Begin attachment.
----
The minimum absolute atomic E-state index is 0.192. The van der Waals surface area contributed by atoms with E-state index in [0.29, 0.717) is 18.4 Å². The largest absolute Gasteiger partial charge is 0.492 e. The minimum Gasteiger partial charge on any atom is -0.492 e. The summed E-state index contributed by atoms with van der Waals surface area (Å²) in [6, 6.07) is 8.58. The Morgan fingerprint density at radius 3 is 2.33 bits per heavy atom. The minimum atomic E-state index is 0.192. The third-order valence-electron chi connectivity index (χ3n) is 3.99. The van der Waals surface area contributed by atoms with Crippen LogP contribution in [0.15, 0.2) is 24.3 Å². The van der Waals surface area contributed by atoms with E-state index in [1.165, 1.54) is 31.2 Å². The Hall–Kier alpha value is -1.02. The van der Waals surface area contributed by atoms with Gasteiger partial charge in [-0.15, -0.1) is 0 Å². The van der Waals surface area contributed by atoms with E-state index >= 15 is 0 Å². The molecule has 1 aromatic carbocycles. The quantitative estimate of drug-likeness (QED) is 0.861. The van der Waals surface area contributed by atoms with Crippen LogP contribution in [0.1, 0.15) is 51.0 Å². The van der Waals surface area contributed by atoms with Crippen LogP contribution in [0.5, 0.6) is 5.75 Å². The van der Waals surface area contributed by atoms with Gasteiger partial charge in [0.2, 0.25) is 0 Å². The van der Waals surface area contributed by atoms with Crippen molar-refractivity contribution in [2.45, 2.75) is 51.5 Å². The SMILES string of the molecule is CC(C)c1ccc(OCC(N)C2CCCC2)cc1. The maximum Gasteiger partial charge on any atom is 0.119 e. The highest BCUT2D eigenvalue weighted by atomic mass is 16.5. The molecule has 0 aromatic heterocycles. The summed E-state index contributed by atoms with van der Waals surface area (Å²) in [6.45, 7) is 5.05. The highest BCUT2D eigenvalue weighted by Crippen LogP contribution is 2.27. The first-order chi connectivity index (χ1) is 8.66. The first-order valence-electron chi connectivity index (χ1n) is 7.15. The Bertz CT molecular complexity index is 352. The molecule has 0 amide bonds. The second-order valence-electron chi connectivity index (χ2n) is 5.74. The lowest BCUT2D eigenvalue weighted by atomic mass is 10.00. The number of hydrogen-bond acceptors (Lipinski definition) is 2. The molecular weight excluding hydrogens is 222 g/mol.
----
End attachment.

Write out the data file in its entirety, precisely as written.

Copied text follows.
The minimum absolute atomic E-state index is 0.192. The van der Waals surface area contributed by atoms with E-state index in [0.29, 0.717) is 18.4 Å². The largest absolute Gasteiger partial charge is 0.492 e. The minimum Gasteiger partial charge on any atom is -0.492 e. The summed E-state index contributed by atoms with van der Waals surface area (Å²) in [6, 6.07) is 8.58. The Morgan fingerprint density at radius 3 is 2.33 bits per heavy atom. The minimum atomic E-state index is 0.192. The third-order valence-electron chi connectivity index (χ3n) is 3.99. The van der Waals surface area contributed by atoms with Crippen LogP contribution in [0.15, 0.2) is 24.3 Å². The van der Waals surface area contributed by atoms with E-state index in [1.165, 1.54) is 31.2 Å². The Hall–Kier alpha value is -1.02. The van der Waals surface area contributed by atoms with Gasteiger partial charge in [-0.15, -0.1) is 0 Å². The van der Waals surface area contributed by atoms with E-state index >= 15 is 0 Å². The molecule has 1 aromatic carbocycles. The quantitative estimate of drug-likeness (QED) is 0.861. The van der Waals surface area contributed by atoms with Crippen LogP contribution in [0.1, 0.15) is 51.0 Å². The van der Waals surface area contributed by atoms with Crippen LogP contribution in [0.5, 0.6) is 5.75 Å². The van der Waals surface area contributed by atoms with Gasteiger partial charge in [0.2, 0.25) is 0 Å². The van der Waals surface area contributed by atoms with Crippen molar-refractivity contribution in [2.45, 2.75) is 51.5 Å². The SMILES string of the molecule is CC(C)c1ccc(OCC(N)C2CCCC2)cc1. The maximum Gasteiger partial charge on any atom is 0.119 e. The highest BCUT2D eigenvalue weighted by atomic mass is 16.5. The molecule has 0 aromatic heterocycles. The summed E-state index contributed by atoms with van der Waals surface area (Å²) in [6.45, 7) is 5.05. The highest BCUT2D eigenvalue weighted by Crippen LogP contribution is 2.27. The first-order chi connectivity index (χ1) is 8.66. The first-order valence-electron chi connectivity index (χ1n) is 7.15. The Bertz CT molecular complexity index is 352. The molecule has 0 amide bonds. The second-order valence-electron chi connectivity index (χ2n) is 5.74. The lowest BCUT2D eigenvalue weighted by atomic mass is 10.00. The number of hydrogen-bond acceptors (Lipinski definition) is 2. The molecular weight excluding hydrogens is 222 g/mol.